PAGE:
It is unlikely that Amplats is mothballing its Rustenburg shafts because they aren’t capable of generating any profit (they made between R62 and R92 million in the first half of 2012 before the strikes). Rather, higher short-term profitability, that underpins the value of share prices, is available elsewhere and must trump all other considerations. In fact, Business Day reports that shareholders are urging managers to quit SA entirely, in deference to the share price of overseas listings of the firm.

The choice of shafts reveals another motive. Khuseleka and Khomanani have the highest concentration of AMCU members and were at the centre of recent strike action. Amplats’ plans may be as much about disciplining labour as obeying any economic imperative.

The restructuring thus appears as a microcosm of the principal afflictions of the South African macroeconomy — financialised disinvestment and capital flight.

But this is not the first time we’ve seen this. Over the course of 2009 Amplats shed more than 15 000 jobs with the closure of three shafts and cuts at head office. Those moves scarcely elicited a squeak from government, much less the National Union of Mineworkers. In light of this, one wonders if the vociferous criticism from a slate of high-profile ANC members is more about clawing back political capital in the wake of Marikana, than any genuine outrage.

It also makes the widely criticised shock-tactic approach to publicising the restructuring all the more surprising. There is a certain logic at work here, however. In the first place, by potentially overstating their plans and the severity of their problems, Amplats has gained room to negotiate to a position that seems more reasonable and ”socially responsible”. This is also another area in which shareholder influence looms large. In the era of cannibalistic capitalism, ruthless chief executives that are prepared to pursue shareholder value at all costs are the beloved of the market — leading to a strong positive relation between job destruction and chief executive remuneration.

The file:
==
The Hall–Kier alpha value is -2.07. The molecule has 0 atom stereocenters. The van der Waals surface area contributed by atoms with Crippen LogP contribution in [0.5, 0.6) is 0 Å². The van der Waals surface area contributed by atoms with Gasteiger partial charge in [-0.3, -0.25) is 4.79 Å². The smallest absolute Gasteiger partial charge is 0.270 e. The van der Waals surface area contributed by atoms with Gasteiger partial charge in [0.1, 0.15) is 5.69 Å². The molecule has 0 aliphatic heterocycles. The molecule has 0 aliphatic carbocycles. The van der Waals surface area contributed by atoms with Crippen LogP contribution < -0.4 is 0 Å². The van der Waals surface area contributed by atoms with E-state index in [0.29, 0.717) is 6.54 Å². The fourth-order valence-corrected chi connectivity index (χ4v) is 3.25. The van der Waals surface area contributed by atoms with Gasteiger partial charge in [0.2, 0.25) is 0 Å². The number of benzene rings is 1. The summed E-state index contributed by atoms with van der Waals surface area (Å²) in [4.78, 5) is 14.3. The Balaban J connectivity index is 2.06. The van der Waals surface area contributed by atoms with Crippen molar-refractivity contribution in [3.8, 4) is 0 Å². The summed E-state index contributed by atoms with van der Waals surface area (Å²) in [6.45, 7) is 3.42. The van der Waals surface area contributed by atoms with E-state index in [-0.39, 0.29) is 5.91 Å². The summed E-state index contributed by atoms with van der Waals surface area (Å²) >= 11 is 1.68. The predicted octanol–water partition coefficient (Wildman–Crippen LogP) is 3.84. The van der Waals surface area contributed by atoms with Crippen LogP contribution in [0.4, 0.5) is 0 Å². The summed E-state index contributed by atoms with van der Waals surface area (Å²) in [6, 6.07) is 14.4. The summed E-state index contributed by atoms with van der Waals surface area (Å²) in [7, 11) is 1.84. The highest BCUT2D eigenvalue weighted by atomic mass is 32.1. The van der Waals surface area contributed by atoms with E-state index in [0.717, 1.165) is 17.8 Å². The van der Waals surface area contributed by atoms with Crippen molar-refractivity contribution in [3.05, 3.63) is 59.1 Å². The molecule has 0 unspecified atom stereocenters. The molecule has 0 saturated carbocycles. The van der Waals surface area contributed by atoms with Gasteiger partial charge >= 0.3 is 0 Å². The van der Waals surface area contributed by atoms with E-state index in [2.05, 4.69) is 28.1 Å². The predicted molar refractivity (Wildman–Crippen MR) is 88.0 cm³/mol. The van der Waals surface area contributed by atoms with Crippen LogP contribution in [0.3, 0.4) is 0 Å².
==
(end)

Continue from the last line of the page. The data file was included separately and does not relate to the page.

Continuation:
To be certain, Amplats’ restructuring is driven by a long foretold crisis in the platinum industry related to rising costs and demand constriction following the European downturn and increasing market share of recycled platinum. The problems have been exacerbated by oversupply and chronic capital mismanagement by the sector’s private managers.

But the way in which firms respond to the crisis is not determined by abstract economic laws but reflects institutional and political economic arrangements. Amplats intends to do everything possible to safeguard shareholders and impose the maximum penalty on workers.